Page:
By AMY M. CARLES
Vacations are a much-deserved treat, and are necessary for health and emotional well being. However, they can be quite costly and they can put you in debt.
Do not let the idea, “We deserve it!” set you back financially. There are ways to enjoy a vacation on a budget.
Start by planning your trip. If you plan early enough, you can set up a vacation savings account to pay for it.
Setting up an automatic deposit each month is more effective than putting money in a jar, plus it will earn you a little interest. It also helps you avoid dipping into your vacation fund.
Planning early can also often save you money on travel. However, you can often find last-minute deals if you can be flexible when and where you go.
Create a vacation spending plan. Determine where you are going, how you will get there, what you will do there, and what you will need to take with you.
You should also create a daily budget for food, drinks, activities, souvenirs and shopping.
Make a list of people you want to buy for and set a spending limit. Before buying souvenirs, ask yourself if you really need another trinket you will not use.
Would a photo of a landmark or tourist attraction be just as good? Consider purchasing souvenirs to use every day.
Be careful not to underestimate vacation expenses, and build in a cushion for the unexpected.
Travel during the off-season, take your own food, and eat large meals at lunch or breakfast to save money on meals. Look for packaged, all-inclusive deals and coupons.
Consider staying with friends and family. But, if you do, make sure you do not overstay your welcome, and give a nice gift to say thank you for the hospitality.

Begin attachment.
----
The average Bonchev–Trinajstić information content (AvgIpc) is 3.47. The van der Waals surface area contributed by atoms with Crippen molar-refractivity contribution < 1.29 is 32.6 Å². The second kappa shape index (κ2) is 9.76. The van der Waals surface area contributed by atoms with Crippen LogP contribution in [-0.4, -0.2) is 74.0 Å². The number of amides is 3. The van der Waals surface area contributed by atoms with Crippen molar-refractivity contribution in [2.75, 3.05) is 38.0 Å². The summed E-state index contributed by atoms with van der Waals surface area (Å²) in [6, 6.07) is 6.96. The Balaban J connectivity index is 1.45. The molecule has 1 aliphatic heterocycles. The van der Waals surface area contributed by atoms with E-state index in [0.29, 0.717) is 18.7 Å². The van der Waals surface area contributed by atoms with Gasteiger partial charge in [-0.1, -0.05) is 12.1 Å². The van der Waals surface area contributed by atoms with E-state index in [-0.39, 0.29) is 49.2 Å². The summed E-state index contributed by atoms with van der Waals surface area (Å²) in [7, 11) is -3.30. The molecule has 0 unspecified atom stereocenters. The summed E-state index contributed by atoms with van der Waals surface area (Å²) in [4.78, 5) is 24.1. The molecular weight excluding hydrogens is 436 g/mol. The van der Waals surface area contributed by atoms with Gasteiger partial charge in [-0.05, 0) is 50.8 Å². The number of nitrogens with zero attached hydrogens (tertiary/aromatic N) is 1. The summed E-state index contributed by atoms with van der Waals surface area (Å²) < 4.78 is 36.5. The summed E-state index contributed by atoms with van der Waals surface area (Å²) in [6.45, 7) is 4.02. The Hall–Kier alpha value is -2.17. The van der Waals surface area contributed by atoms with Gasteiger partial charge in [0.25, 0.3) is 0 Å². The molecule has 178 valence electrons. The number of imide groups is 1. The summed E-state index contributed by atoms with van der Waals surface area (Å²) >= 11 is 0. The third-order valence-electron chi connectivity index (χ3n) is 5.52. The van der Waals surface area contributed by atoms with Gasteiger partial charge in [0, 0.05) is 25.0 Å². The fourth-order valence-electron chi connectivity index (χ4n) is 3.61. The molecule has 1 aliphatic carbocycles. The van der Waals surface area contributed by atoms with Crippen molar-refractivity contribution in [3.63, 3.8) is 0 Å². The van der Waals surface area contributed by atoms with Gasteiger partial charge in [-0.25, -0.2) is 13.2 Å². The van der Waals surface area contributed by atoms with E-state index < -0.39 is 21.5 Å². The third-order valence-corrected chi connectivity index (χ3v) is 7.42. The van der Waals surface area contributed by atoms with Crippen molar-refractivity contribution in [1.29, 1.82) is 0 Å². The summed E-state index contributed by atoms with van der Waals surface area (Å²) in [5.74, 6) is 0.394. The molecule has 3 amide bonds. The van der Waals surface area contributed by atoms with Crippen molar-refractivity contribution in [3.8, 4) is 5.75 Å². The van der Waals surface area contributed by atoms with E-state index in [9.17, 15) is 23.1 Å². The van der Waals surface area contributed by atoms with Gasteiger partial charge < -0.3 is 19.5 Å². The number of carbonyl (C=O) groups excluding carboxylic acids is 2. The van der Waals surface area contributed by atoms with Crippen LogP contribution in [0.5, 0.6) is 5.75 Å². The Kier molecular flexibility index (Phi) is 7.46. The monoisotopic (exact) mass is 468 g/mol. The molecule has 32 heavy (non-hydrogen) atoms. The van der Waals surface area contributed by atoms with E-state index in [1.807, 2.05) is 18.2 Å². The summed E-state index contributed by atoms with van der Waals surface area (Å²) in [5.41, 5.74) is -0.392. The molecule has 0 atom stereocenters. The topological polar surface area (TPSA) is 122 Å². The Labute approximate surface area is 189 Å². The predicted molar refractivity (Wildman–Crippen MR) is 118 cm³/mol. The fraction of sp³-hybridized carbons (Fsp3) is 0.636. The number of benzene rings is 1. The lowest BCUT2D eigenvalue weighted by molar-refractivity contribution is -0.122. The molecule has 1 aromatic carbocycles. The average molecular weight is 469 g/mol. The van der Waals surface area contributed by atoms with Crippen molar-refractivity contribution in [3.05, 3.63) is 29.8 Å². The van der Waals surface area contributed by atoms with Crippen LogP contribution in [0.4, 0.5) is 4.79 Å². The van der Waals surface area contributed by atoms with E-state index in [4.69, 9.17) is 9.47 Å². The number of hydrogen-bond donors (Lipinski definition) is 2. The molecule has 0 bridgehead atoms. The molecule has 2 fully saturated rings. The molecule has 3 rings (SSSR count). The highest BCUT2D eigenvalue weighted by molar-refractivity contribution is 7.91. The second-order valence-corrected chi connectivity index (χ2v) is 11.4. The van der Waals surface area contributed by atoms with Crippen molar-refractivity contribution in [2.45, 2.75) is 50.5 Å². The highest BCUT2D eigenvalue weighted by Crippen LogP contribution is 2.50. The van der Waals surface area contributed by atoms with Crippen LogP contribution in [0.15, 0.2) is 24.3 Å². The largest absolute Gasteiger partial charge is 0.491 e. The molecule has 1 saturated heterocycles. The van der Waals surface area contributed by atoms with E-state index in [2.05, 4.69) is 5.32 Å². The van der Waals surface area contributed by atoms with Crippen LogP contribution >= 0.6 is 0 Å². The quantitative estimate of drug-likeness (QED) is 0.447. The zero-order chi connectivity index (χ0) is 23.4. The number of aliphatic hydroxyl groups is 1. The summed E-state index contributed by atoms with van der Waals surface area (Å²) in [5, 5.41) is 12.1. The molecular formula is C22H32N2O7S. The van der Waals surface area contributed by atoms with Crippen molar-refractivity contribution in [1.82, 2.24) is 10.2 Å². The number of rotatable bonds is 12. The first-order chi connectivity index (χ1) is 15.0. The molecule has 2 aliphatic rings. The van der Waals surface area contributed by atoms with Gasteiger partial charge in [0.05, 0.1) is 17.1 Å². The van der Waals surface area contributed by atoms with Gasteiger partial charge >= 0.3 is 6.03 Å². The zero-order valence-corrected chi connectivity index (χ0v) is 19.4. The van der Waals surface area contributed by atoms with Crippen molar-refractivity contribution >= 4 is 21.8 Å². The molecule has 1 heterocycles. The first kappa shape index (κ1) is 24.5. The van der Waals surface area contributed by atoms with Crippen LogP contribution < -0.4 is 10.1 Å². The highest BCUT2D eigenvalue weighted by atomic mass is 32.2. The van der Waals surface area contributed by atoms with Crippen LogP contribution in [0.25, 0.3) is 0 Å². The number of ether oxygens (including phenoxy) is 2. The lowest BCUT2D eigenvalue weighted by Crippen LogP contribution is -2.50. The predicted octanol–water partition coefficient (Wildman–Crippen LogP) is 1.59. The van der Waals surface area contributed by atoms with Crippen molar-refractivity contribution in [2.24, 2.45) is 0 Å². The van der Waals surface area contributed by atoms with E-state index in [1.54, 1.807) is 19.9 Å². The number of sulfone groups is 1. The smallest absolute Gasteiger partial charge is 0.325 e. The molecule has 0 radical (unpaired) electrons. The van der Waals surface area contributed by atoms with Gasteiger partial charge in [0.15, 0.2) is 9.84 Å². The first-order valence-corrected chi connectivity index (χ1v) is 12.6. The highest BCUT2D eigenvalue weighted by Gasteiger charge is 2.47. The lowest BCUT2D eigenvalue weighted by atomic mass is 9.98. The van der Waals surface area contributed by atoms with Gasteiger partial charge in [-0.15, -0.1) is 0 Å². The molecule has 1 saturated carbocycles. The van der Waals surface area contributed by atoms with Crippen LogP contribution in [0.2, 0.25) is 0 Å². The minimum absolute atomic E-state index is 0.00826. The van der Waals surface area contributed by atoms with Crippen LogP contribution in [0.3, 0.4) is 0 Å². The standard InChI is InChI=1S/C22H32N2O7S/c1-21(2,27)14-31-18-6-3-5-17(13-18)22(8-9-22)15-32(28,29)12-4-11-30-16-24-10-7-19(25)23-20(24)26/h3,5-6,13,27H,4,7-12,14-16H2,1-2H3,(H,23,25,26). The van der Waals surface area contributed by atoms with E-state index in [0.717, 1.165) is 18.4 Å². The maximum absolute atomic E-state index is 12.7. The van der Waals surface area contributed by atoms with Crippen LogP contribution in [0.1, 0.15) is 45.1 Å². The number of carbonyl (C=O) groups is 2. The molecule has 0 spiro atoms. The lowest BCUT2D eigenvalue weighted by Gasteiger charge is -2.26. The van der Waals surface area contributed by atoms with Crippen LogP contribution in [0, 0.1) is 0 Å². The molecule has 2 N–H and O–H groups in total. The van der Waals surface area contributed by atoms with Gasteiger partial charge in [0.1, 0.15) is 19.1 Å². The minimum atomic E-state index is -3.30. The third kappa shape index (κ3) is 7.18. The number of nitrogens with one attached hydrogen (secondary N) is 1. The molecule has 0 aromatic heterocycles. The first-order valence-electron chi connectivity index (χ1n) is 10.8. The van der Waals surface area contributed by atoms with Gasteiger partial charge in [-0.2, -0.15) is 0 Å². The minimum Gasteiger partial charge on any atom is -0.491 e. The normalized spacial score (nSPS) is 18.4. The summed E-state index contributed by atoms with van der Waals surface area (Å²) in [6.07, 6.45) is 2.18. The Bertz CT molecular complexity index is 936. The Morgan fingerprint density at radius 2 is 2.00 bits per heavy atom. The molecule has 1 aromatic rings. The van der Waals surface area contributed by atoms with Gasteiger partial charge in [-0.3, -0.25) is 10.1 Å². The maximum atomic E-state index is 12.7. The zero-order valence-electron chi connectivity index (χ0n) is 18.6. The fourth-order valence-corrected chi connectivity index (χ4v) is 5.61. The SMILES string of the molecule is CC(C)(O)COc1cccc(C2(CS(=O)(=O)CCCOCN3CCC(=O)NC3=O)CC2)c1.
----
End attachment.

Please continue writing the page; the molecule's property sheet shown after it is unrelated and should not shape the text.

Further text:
Pack light to save money on baggage fees. However, packing all you need may avoid expenses when you arrive at your travel destination and cost you less in the long run.
The weather may not be what you expect. Pack with this in mind by packing clothes that are versatile and easily layered, and do not forget a jacket and umbrella.
Alert your bank and credit card companies of your travel plans, especially if leaving the state or country. Otherwise, you may discover your ATM card or credit card shut down because the bank believes it to be stolen.
If you are going to use a credit card for your trip, make sure you can pay it off to avoid going into debt. Putting a vacation on credit is not a good idea.
The debt will make the vacation more expensive and create stress that takes the fun of your vacation. Taking out a home equity loan for a vacation is considered bad debt, and could put your house at risk.
If the only way you can have a vacation is to charge it, consider a “staycation” instead, then start planning and saving for a vacation later.
If you need help, Hancock Saves can help at www.hancocksaves.org.
Carles is with the Ohio State University Extension, Hancock County, and program coordinator for Hancock Saves.
By AMY M. CARLES